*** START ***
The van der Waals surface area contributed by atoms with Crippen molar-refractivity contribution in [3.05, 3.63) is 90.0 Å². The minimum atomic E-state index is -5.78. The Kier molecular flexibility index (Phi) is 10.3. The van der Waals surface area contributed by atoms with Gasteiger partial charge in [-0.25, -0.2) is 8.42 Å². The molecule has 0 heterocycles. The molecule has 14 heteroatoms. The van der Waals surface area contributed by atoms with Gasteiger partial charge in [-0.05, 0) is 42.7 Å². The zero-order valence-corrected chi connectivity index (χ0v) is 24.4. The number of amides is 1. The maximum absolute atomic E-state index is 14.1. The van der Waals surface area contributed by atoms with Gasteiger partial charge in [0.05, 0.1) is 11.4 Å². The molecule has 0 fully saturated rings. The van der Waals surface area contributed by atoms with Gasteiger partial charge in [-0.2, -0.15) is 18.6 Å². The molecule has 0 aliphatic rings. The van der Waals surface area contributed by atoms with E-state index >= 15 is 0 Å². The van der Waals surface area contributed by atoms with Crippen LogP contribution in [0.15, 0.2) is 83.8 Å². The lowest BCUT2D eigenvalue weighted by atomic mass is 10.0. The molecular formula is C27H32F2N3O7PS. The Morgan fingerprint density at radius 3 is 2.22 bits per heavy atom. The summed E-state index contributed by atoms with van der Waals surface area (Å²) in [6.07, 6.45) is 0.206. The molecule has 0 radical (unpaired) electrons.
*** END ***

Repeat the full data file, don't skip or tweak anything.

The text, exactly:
The van der Waals surface area contributed by atoms with Crippen molar-refractivity contribution in [3.05, 3.63) is 90.0 Å². The minimum atomic E-state index is -5.78. The Kier molecular flexibility index (Phi) is 10.3. The van der Waals surface area contributed by atoms with Gasteiger partial charge in [-0.25, -0.2) is 8.42 Å². The molecule has 0 heterocycles. The molecule has 14 heteroatoms. The van der Waals surface area contributed by atoms with Gasteiger partial charge in [-0.05, 0) is 42.7 Å². The zero-order valence-corrected chi connectivity index (χ0v) is 24.4. The number of amides is 1. The maximum absolute atomic E-state index is 14.1. The van der Waals surface area contributed by atoms with Gasteiger partial charge in [0.05, 0.1) is 11.4 Å². The molecule has 0 fully saturated rings. The van der Waals surface area contributed by atoms with Gasteiger partial charge in [-0.2, -0.15) is 18.6 Å². The molecule has 0 aliphatic rings. The van der Waals surface area contributed by atoms with E-state index >= 15 is 0 Å². The van der Waals surface area contributed by atoms with Crippen LogP contribution in [0.15, 0.2) is 83.8 Å². The lowest BCUT2D eigenvalue weighted by atomic mass is 10.0. The molecular formula is C27H32F2N3O7PS. The Morgan fingerprint density at radius 3 is 2.22 bits per heavy atom. The summed E-state index contributed by atoms with van der Waals surface area (Å²) in [6.07, 6.45) is 0.206. The molecule has 0 radical (unpaired) electrons.